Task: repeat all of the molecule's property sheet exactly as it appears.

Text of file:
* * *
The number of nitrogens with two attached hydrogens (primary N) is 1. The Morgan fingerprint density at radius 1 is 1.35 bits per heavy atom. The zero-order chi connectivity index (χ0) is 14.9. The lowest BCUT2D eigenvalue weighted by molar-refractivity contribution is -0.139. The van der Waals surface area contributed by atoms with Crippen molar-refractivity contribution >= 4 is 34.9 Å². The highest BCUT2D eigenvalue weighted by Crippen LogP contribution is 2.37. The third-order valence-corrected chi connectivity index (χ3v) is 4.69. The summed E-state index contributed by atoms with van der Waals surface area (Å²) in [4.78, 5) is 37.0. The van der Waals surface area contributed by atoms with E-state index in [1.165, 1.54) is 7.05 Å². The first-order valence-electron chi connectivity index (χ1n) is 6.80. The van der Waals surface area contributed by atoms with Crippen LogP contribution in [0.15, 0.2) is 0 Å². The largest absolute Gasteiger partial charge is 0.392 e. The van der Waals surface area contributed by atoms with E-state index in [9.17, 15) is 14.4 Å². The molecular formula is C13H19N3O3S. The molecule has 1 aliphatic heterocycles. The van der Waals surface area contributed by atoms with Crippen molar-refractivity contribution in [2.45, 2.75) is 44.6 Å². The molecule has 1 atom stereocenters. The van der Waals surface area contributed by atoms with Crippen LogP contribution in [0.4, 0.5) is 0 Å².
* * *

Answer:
The number of nitrogens with two attached hydrogens (primary N) is 1. The Morgan fingerprint density at radius 1 is 1.35 bits per heavy atom. The zero-order chi connectivity index (χ0) is 14.9. The lowest BCUT2D eigenvalue weighted by molar-refractivity contribution is -0.139. The van der Waals surface area contributed by atoms with Crippen molar-refractivity contribution >= 4 is 34.9 Å². The highest BCUT2D eigenvalue weighted by Crippen LogP contribution is 2.37. The third-order valence-corrected chi connectivity index (χ3v) is 4.69. The summed E-state index contributed by atoms with van der Waals surface area (Å²) in [4.78, 5) is 37.0. The van der Waals surface area contributed by atoms with E-state index in [1.165, 1.54) is 7.05 Å². The first-order valence-electron chi connectivity index (χ1n) is 6.80. The van der Waals surface area contributed by atoms with Crippen LogP contribution in [0.15, 0.2) is 0 Å². The largest absolute Gasteiger partial charge is 0.392 e. The van der Waals surface area contributed by atoms with E-state index in [9.17, 15) is 14.4 Å². The molecular formula is C13H19N3O3S. The molecule has 1 aliphatic heterocycles. The van der Waals surface area contributed by atoms with Crippen molar-refractivity contribution in [2.45, 2.75) is 44.6 Å². The molecule has 1 atom stereocenters. The van der Waals surface area contributed by atoms with Crippen LogP contribution in [0.4, 0.5) is 0 Å².